First, the active ingredient in marijuana, delta-9-tetrahydrocannabinol or THC, does pass into breast milk. The concentration is lower than in the mother, although unlike in the case of alcohol it seems like it may be higher than the concentration in maternal blood. Also unlike alcohol, it takes a long time to leave the bloodstream — counted in days, rather than hours. What’s more, data on infants has shown (through poop analysis) that infants do metabolize some THC when their mothers do. We know that THC has an effect on adult brains — indeed, this is why people like it — and it has been argued that long-term use may lead to cognitive impairments.
This all means it is possible that infants could be affected, although that is not the same as saying they are. Current research shows mixed results: At least one study argued that exposure to marijuana early in life lowers later motor development, but the sample is small at less than 150 infants studied, and it’s hard to separate early lactation use from pregnancy use. And other studies haven’t found this same effect. But the bottom line is there is almost no evidence either way — all together, existing studies do not cover more than a few hundred people.
Where does this leave us, other than desperately hoping for more data? Certainly the most cautious approach would be to avoid marijuana while breastfeeding. On the other hand, it would be a mistake to panic if you had some edibles a few times while nursing. Ultimately, there’s not enough data to say for certain one way or the other. For the time being, mothers will have to weigh their decision to use marijuana on personal factors.
Also one million people wrote to ask about CBD in pregnancy and breastfeeding and the answer is that we do not have any studies about this yet. I’m sorry! I’m sure these are coming given that CBD is now on offer everywhere I go, in everything.
Finally: something new. Last week NPR did a story on microplastics which left many people panicked (if you didn’t see it, maybe just skip this!). The story reported on new research on microplastics in baby bottles. The gist of it is that baby bottles release a lot of microplastic particles (literally, what they sound like: tiny plastic particles). This is especially true when heated, so if you prepare your formula with hot water (which you’re supposed to do to kill pathogens, although this also may be overkill) even more microparticles come out.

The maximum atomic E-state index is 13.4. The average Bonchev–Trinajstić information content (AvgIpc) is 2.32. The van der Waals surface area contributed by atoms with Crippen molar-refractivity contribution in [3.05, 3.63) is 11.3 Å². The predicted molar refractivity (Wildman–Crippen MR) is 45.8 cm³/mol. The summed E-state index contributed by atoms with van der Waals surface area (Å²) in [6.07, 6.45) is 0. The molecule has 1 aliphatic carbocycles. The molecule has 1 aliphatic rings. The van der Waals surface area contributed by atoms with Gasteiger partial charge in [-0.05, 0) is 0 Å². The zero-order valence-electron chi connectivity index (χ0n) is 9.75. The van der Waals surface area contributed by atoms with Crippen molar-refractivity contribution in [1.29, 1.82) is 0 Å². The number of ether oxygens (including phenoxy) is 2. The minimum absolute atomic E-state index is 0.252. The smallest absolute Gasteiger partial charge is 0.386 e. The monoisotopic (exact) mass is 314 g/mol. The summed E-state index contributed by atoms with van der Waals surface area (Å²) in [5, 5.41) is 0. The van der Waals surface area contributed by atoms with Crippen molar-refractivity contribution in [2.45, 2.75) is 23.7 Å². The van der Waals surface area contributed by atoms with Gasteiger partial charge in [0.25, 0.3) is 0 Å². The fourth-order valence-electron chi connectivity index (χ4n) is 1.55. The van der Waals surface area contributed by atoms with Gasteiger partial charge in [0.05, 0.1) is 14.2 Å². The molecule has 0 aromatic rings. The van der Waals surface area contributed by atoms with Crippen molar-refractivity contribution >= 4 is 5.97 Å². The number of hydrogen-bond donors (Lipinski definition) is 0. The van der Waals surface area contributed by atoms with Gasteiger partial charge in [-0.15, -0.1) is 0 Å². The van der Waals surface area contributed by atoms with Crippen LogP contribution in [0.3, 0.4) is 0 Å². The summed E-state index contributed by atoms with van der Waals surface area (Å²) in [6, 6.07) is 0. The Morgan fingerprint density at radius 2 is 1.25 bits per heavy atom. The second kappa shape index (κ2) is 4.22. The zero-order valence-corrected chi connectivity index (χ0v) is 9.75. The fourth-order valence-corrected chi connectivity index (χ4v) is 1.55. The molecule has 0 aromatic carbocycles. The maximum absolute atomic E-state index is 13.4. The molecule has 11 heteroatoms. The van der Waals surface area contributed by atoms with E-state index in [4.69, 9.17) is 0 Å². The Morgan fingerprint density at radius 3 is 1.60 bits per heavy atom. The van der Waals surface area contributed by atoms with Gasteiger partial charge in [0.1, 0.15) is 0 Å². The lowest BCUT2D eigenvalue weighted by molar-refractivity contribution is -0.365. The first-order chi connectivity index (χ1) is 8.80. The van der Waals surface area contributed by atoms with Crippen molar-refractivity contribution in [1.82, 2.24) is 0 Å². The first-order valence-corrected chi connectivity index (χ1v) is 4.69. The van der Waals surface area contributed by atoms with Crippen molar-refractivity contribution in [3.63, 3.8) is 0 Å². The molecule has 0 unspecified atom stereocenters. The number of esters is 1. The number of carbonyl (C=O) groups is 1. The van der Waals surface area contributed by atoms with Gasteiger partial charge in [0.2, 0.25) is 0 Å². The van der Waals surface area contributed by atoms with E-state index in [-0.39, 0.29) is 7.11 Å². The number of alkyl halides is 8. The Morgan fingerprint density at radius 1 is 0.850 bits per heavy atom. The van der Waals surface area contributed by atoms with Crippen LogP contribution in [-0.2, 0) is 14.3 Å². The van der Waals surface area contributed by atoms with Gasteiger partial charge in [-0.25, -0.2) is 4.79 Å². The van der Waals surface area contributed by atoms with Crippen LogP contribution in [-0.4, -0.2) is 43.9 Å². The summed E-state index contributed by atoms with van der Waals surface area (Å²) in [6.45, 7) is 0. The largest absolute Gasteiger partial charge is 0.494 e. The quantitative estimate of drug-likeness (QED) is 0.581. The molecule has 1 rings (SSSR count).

The NPR article is quite balanced and not alarmist, but it does contains statements like: The study suggests that bottle-fed infants around the world may be consuming more than 1.5 million particles of microplastics per day on average. Many parents may find this concerning. It seems like a lot of particles!
However: it is totally unclear what this means. Humans consume a lot of microplastics. They are in a lot of our food (notably fish) and in many of our containers. We use a lot of plastic stuff, period. We poop out a lot of microplastic, which is one of the ways we know we consume it. Microplastics are bad for marine life and, generally, our use of plastic is extremely detrimental to the environment. BUT from the narrow standpoint of human health, the risks are really unclear.
We see some evidence of microplastic accumulation in mice and fish, although the clinical significance is unclear, as is the translation to people. I thought this article stated it nicely when they argued, basically, that there is too much speculative fear.
Another way to say this. With COVID-19, the upcoming election, and whatever other stuff you are dealing with, maybe just let this one go.
Keep the thoughts coming. I cannot write back to everyone but I do read all of your emails, I promise.